What is a Patient Information Leaflet and why is it useful?

The Patient Information Leaflet (PIL) is the leaflet included in the pack with a medicine. It is written for patients and gives information about taking or using a medicine. It is possible that the leaflet in your medicine pack may differ from this version because it may have been updated since your medicine was packaged.

Below is a text only representation of the Patient Information Leaflet. The original leaflet can be viewed using the link above.

The text only version may be available in large print, Braille or audio CD. For further information call emc accessibility on 0800 198 5000. The product code(s) for this leaflet is: PL16973/0017.


Meptid Tablets

PACKAGE LEAFLET: INFORMATION FOR THE USER

Meptid 200 mg Film-Coated Tablets

Meptazinol

Read all of this leaflet carefully before you start taking this medicine because it contains important information for you.

  • Keep this leaflet. You may need to read it again.
  • If you have any further questions, ask your doctor or pharmacist.
  • This medicine has been prescribed for you only. Do not pass it on to others. It may harm them, even if their signs of illness are the same as yours.
  • If you get any side effects, talk to your doctor or pharmacist. This includes any possible side effects not listed in this leaflet. See section 4.

What is in this leaflet

1. What Meptid Tablets are and what they are used for
2. What you need to know before you take Meptid Tablets
3. How to take Meptid Tablets
4. Possible side effects
5 How to store Meptid Tablets
6. Contents of the pack and other information

This medicine contains meptazinol which is an opioid, which can cause addiction. You can get withdrawal symptoms if you stop taking it suddenly.

1. What Meptid Tablets are and what they are used for

This medicine has been prescribed for you for the short term treatment of moderatepain. It contains meptazinol which belongs to a class of medicines called opioids, which are ‘pain relievers’. This medicine has been prescribed to you and should not be given to anyone else. Opioids can cause addiction and you may get withdrawal symptoms if you stop taking it suddenly. Your prescriber should have explained how long you will be taking it for and when it is appropriate to stop, how to do this safely.

The name of this medicine is Meptid 200 mg Film-Coated Tablets but will be referred to as Meptid Tablets throughout the remainder of the leaflet.

2. What you need to know before you take Meptid Tablets

Do not take Meptid Tablets if you

  • are allergic to meptazinol or any of the other ingredients of this medicine (listed in Section 6)
  • have any alcohol-related problems
  • have or you are at risk of getting paralysis of the gut (intestine) known as paralytic ileus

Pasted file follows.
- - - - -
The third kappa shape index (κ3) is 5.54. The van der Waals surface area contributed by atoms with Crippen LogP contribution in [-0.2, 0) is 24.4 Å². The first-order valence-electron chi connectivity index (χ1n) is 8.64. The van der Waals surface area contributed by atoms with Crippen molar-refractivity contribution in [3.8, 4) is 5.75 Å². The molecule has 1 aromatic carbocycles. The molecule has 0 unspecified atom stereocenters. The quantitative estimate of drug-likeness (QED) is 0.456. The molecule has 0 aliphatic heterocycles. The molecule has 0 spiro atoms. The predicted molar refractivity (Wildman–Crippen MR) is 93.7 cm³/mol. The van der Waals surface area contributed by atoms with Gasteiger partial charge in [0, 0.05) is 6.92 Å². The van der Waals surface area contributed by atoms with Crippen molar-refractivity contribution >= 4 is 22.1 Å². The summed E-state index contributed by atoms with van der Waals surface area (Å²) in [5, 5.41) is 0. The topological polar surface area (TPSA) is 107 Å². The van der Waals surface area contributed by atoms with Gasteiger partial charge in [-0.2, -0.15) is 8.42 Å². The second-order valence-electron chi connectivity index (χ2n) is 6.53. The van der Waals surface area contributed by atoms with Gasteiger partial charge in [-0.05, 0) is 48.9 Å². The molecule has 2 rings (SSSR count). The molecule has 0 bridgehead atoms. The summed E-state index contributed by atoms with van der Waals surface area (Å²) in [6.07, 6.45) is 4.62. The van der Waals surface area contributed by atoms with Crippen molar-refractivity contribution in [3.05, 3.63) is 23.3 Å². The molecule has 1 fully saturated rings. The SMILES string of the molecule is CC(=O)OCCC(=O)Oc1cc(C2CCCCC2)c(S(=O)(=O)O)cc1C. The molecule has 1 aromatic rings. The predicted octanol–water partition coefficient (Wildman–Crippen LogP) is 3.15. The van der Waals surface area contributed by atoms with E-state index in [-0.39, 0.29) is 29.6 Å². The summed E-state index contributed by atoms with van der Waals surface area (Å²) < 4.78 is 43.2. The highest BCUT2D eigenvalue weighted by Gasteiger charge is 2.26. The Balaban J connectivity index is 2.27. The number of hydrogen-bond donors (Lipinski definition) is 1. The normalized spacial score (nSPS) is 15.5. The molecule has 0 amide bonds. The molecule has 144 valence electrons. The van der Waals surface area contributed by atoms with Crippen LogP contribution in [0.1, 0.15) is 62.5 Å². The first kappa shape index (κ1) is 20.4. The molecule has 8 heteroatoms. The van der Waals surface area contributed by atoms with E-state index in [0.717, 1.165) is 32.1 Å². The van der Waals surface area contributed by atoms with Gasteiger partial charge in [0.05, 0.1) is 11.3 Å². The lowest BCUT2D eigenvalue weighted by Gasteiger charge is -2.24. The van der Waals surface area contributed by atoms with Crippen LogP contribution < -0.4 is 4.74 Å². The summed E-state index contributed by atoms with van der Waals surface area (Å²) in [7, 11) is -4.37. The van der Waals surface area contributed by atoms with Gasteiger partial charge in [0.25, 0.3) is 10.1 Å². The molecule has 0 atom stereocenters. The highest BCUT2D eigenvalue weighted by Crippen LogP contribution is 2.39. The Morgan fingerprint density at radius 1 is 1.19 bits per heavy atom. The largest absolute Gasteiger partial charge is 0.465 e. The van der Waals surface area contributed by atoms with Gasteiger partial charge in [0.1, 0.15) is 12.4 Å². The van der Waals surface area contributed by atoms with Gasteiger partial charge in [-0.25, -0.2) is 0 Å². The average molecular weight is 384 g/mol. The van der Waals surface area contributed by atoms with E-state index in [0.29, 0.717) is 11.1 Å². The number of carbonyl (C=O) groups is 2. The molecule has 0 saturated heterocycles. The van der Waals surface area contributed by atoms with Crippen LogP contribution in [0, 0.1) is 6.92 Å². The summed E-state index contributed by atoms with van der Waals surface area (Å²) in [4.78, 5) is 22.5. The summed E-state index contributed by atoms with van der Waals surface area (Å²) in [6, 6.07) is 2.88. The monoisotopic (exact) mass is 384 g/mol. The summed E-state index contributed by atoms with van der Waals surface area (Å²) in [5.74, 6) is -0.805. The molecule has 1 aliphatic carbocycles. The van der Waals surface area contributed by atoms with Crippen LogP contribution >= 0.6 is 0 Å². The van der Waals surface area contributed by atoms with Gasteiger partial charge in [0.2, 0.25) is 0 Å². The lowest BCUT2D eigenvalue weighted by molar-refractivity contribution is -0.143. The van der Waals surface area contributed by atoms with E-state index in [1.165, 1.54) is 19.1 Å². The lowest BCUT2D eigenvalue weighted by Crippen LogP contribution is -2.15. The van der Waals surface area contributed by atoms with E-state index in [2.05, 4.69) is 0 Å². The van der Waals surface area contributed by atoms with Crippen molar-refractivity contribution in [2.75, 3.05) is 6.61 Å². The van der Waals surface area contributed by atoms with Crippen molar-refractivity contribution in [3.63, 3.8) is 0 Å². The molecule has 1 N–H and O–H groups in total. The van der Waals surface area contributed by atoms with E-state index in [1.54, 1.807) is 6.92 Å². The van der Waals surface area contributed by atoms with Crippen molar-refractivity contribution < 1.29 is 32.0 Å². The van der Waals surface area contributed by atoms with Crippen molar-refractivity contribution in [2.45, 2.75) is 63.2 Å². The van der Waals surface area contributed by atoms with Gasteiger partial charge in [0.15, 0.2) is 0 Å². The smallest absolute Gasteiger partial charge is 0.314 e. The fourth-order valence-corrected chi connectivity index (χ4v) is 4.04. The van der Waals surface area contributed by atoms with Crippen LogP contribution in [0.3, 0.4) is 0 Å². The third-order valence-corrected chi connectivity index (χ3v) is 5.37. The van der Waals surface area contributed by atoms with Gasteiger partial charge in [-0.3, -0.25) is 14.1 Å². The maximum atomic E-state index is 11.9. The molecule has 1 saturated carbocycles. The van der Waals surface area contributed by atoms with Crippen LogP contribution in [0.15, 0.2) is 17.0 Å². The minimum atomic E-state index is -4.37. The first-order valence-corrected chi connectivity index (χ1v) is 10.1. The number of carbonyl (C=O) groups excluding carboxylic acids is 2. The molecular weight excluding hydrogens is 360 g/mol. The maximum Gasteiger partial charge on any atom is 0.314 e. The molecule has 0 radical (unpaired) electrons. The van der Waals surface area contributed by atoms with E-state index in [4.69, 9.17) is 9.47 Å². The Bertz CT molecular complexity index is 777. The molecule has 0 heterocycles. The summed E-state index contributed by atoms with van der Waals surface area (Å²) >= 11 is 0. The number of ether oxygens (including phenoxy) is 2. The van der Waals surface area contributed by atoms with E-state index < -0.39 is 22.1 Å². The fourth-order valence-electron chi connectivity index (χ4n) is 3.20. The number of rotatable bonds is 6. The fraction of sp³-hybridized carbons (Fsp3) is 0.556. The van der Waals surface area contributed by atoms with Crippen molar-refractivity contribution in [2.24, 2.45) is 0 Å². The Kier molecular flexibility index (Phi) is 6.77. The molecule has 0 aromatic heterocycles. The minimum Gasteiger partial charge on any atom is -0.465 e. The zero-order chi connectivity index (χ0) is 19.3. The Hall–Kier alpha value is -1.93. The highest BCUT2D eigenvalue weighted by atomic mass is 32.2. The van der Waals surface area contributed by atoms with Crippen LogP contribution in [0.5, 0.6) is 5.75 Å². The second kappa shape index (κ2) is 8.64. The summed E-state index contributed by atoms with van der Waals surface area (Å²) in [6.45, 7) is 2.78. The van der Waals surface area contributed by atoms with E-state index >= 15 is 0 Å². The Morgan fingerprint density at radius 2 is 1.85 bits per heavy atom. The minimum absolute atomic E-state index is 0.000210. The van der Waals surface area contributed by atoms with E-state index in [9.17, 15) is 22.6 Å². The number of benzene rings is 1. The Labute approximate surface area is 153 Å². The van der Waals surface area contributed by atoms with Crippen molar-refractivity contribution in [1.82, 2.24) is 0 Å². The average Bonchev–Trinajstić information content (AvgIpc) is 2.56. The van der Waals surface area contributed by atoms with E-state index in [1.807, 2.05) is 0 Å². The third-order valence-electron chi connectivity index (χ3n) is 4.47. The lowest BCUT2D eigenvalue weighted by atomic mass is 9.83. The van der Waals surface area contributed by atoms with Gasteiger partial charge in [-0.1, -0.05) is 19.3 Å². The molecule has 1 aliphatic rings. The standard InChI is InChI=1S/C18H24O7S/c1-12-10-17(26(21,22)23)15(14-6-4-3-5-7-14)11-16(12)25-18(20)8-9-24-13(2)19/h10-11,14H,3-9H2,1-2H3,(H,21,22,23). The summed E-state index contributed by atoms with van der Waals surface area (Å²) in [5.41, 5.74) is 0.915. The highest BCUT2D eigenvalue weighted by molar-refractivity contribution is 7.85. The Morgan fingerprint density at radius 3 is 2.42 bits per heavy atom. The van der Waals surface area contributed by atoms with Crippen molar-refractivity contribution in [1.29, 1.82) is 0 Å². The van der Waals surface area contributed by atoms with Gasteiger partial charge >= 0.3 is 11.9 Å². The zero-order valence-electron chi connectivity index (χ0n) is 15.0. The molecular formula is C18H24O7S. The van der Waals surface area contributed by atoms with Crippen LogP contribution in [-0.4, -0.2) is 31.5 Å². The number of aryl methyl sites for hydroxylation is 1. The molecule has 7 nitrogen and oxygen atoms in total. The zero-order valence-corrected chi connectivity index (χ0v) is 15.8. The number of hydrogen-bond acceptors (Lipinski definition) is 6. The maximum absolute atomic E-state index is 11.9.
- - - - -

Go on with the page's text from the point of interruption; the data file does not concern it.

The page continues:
• have a head injury, or build-up of pressure in the head (raised intracranial pressure)
  • are having problems breathing
  • are having an asthma attack
  • are taking medicines known as monoamine-oxidase inhibitors (MAOIs) or have stopped taking MAOIs less than 14 days ago

Warnings and precautions

Talk to your prescriber before taking this medicine if you:

  • are or have ever been addicted to opioids, alcohol, prescription medicines, or illegal drugs.
  • have previously suffered from withdrawal symptoms such as agitation, anxiety, shaking or sweating, when you have stopped taking alcohol or drugs.
  • feel you need to take more of Meptid to get the same level of pain relief, this may mean you are becoming tolerant to the effects of this medicine or are becoming addicted to it. Speak to your prescriber who will discuss your treatment and may change your dose or switch you to an alternative pain reliever.

Taking this medicine regularly, particularly for a long time, can lead to addiction. Your prescriber should have explained how long you will be taking it for and when it is appropriate to stop, how to do this safely. Rarely, increasing the dose of this medicine can make you more sensitive to pain. If this happens, you need to speak to your prescriber about your treatment.

Addiction can cause withdrawal symptoms when you stop taking this medicine. Withdrawal symptoms can include restlessness, difficulty sleeping, irritability, agitation, anxiety, feeling your heartbeat (palpitations), increased blood pressure, feeling or being sick, diarrhoea, loss of appetite, shaking, shivering or sweating. Your prescriber will discuss with you how to gradually reduce your dose before stopping the medicine. It is important that you do not stop taking the medicine suddenly as you will be more likely to experience withdrawal symptoms.